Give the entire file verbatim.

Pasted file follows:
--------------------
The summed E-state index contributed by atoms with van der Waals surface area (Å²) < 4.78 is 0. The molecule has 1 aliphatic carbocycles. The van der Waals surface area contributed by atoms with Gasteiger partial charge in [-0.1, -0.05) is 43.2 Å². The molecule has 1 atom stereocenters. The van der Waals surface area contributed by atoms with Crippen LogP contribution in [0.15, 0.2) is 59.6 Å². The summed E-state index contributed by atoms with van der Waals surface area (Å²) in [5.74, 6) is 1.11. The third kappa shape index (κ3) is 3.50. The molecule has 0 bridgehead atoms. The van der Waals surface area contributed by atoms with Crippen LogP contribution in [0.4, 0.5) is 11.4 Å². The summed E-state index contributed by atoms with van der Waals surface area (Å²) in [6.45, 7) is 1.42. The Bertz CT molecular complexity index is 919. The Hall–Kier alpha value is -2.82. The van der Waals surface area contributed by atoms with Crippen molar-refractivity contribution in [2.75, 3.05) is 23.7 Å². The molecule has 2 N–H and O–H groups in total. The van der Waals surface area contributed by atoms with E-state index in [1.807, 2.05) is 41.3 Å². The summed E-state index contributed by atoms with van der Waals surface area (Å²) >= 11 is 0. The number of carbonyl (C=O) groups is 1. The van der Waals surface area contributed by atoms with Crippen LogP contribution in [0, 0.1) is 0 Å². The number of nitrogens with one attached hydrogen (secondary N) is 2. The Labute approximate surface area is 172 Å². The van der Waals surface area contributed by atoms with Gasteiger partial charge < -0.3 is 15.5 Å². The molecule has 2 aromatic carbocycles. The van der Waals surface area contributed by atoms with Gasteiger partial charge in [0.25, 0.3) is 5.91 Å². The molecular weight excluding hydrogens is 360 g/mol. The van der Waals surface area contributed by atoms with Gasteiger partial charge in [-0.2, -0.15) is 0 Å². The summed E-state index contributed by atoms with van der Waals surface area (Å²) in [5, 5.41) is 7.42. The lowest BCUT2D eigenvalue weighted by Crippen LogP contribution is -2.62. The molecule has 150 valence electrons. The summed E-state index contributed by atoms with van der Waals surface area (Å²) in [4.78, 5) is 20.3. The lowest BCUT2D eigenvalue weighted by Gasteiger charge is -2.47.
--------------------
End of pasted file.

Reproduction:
The summed E-state index contributed by atoms with van der Waals surface area (Å²) < 4.78 is 0. The molecule has 1 aliphatic carbocycles. The van der Waals surface area contributed by atoms with Gasteiger partial charge in [-0.1, -0.05) is 43.2 Å². The molecule has 1 atom stereocenters. The van der Waals surface area contributed by atoms with Crippen LogP contribution in [0.15, 0.2) is 59.6 Å². The summed E-state index contributed by atoms with van der Waals surface area (Å²) in [5.74, 6) is 1.11. The third kappa shape index (κ3) is 3.50. The molecule has 0 bridgehead atoms. The van der Waals surface area contributed by atoms with Crippen LogP contribution in [0.4, 0.5) is 11.4 Å². The summed E-state index contributed by atoms with van der Waals surface area (Å²) in [6.45, 7) is 1.42. The Bertz CT molecular complexity index is 919. The Hall–Kier alpha value is -2.82. The van der Waals surface area contributed by atoms with Crippen molar-refractivity contribution in [2.75, 3.05) is 23.7 Å². The molecule has 2 N–H and O–H groups in total. The van der Waals surface area contributed by atoms with E-state index in [1.807, 2.05) is 41.3 Å². The summed E-state index contributed by atoms with van der Waals surface area (Å²) >= 11 is 0. The number of carbonyl (C=O) groups is 1. The van der Waals surface area contributed by atoms with Crippen LogP contribution in [0, 0.1) is 0 Å². The number of nitrogens with one attached hydrogen (secondary N) is 2. The Labute approximate surface area is 172 Å². The van der Waals surface area contributed by atoms with Gasteiger partial charge < -0.3 is 15.5 Å². The molecule has 2 aromatic carbocycles. The van der Waals surface area contributed by atoms with Gasteiger partial charge in [0.25, 0.3) is 5.91 Å². The molecular weight excluding hydrogens is 360 g/mol. The van der Waals surface area contributed by atoms with Gasteiger partial charge in [-0.2, -0.15) is 0 Å². The summed E-state index contributed by atoms with van der Waals surface area (Å²) in [5, 5.41) is 7.42. The lowest BCUT2D eigenvalue weighted by Crippen LogP contribution is -2.62. The molecule has 150 valence electrons. The summed E-state index contributed by atoms with van der Waals surface area (Å²) in [4.78, 5) is 20.3. The lowest BCUT2D eigenvalue weighted by Gasteiger charge is -2.47.